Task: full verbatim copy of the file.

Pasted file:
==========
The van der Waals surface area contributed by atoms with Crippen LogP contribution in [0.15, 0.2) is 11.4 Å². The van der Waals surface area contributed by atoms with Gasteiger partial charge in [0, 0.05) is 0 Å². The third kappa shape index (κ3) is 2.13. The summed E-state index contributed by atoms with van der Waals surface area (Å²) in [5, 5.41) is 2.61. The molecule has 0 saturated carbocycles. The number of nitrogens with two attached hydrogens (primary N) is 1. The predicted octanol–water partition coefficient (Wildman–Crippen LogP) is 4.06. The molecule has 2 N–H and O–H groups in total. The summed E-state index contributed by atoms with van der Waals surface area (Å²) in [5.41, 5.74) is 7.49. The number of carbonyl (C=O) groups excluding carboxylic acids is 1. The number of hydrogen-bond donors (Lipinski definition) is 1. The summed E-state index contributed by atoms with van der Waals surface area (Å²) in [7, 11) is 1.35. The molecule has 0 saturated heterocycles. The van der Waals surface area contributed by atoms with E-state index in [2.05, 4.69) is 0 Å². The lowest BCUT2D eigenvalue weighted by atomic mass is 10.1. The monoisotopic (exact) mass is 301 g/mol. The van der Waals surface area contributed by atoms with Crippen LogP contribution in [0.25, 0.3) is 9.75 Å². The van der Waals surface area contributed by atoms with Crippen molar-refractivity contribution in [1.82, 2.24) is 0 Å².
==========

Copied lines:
The van der Waals surface area contributed by atoms with Crippen LogP contribution in [0.15, 0.2) is 11.4 Å². The van der Waals surface area contributed by atoms with Gasteiger partial charge in [0, 0.05) is 0 Å². The third kappa shape index (κ3) is 2.13. The summed E-state index contributed by atoms with van der Waals surface area (Å²) in [5, 5.41) is 2.61. The molecule has 0 saturated carbocycles. The number of nitrogens with two attached hydrogens (primary N) is 1. The predicted octanol–water partition coefficient (Wildman–Crippen LogP) is 4.06. The molecule has 2 N–H and O–H groups in total. The summed E-state index contributed by atoms with van der Waals surface area (Å²) in [5.41, 5.74) is 7.49. The number of carbonyl (C=O) groups excluding carboxylic acids is 1. The number of hydrogen-bond donors (Lipinski definition) is 1. The summed E-state index contributed by atoms with van der Waals surface area (Å²) in [7, 11) is 1.35. The molecule has 0 saturated heterocycles. The van der Waals surface area contributed by atoms with E-state index in [2.05, 4.69) is 0 Å². The lowest BCUT2D eigenvalue weighted by atomic mass is 10.1. The monoisotopic (exact) mass is 301 g/mol. The van der Waals surface area contributed by atoms with Crippen LogP contribution in [0.25, 0.3) is 9.75 Å². The van der Waals surface area contributed by atoms with Crippen molar-refractivity contribution in [1.82, 2.24) is 0 Å².